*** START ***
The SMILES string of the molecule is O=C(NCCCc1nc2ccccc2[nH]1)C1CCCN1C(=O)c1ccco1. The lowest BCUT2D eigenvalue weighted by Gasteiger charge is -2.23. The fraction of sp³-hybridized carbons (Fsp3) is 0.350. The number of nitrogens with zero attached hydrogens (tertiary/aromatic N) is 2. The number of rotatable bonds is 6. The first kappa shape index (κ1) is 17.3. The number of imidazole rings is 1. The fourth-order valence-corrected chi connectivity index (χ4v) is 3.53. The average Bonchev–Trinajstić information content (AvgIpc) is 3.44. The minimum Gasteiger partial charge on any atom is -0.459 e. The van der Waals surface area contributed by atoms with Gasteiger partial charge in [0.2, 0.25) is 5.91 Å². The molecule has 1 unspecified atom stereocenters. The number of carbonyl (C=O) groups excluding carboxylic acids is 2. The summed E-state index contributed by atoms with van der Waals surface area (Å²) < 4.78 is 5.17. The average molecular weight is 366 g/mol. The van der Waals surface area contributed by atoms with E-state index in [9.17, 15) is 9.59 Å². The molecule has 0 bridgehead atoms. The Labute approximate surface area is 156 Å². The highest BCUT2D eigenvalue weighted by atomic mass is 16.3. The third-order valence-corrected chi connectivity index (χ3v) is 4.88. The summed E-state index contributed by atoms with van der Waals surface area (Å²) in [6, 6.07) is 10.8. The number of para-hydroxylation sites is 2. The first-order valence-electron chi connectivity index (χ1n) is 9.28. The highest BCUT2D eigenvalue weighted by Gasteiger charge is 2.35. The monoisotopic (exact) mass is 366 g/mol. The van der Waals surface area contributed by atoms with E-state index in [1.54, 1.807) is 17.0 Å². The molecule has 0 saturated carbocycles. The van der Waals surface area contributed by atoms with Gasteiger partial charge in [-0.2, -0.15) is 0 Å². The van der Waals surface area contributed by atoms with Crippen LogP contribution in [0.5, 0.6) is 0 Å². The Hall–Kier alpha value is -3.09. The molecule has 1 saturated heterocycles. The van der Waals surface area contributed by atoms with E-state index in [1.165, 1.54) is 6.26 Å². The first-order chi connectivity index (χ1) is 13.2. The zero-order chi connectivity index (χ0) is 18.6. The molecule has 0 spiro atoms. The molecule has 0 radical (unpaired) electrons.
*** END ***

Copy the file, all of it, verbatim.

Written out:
The SMILES string of the molecule is O=C(NCCCc1nc2ccccc2[nH]1)C1CCCN1C(=O)c1ccco1. The lowest BCUT2D eigenvalue weighted by Gasteiger charge is -2.23. The fraction of sp³-hybridized carbons (Fsp3) is 0.350. The number of nitrogens with zero attached hydrogens (tertiary/aromatic N) is 2. The number of rotatable bonds is 6. The first kappa shape index (κ1) is 17.3. The number of imidazole rings is 1. The fourth-order valence-corrected chi connectivity index (χ4v) is 3.53. The average Bonchev–Trinajstić information content (AvgIpc) is 3.44. The minimum Gasteiger partial charge on any atom is -0.459 e. The van der Waals surface area contributed by atoms with Gasteiger partial charge in [0.2, 0.25) is 5.91 Å². The molecule has 1 unspecified atom stereocenters. The number of carbonyl (C=O) groups excluding carboxylic acids is 2. The summed E-state index contributed by atoms with van der Waals surface area (Å²) < 4.78 is 5.17. The average molecular weight is 366 g/mol. The van der Waals surface area contributed by atoms with E-state index in [9.17, 15) is 9.59 Å². The molecule has 0 bridgehead atoms. The Labute approximate surface area is 156 Å². The highest BCUT2D eigenvalue weighted by atomic mass is 16.3. The third-order valence-corrected chi connectivity index (χ3v) is 4.88. The summed E-state index contributed by atoms with van der Waals surface area (Å²) in [6, 6.07) is 10.8. The number of para-hydroxylation sites is 2. The first-order valence-electron chi connectivity index (χ1n) is 9.28. The highest BCUT2D eigenvalue weighted by Gasteiger charge is 2.35. The monoisotopic (exact) mass is 366 g/mol. The van der Waals surface area contributed by atoms with E-state index in [1.54, 1.807) is 17.0 Å². The molecule has 0 saturated carbocycles. The van der Waals surface area contributed by atoms with Gasteiger partial charge in [-0.2, -0.15) is 0 Å². The van der Waals surface area contributed by atoms with Crippen LogP contribution in [0.5, 0.6) is 0 Å². The Hall–Kier alpha value is -3.09. The molecule has 1 saturated heterocycles. The van der Waals surface area contributed by atoms with E-state index in [1.165, 1.54) is 6.26 Å². The first-order chi connectivity index (χ1) is 13.2. The zero-order chi connectivity index (χ0) is 18.6. The molecule has 0 spiro atoms. The molecule has 0 radical (unpaired) electrons.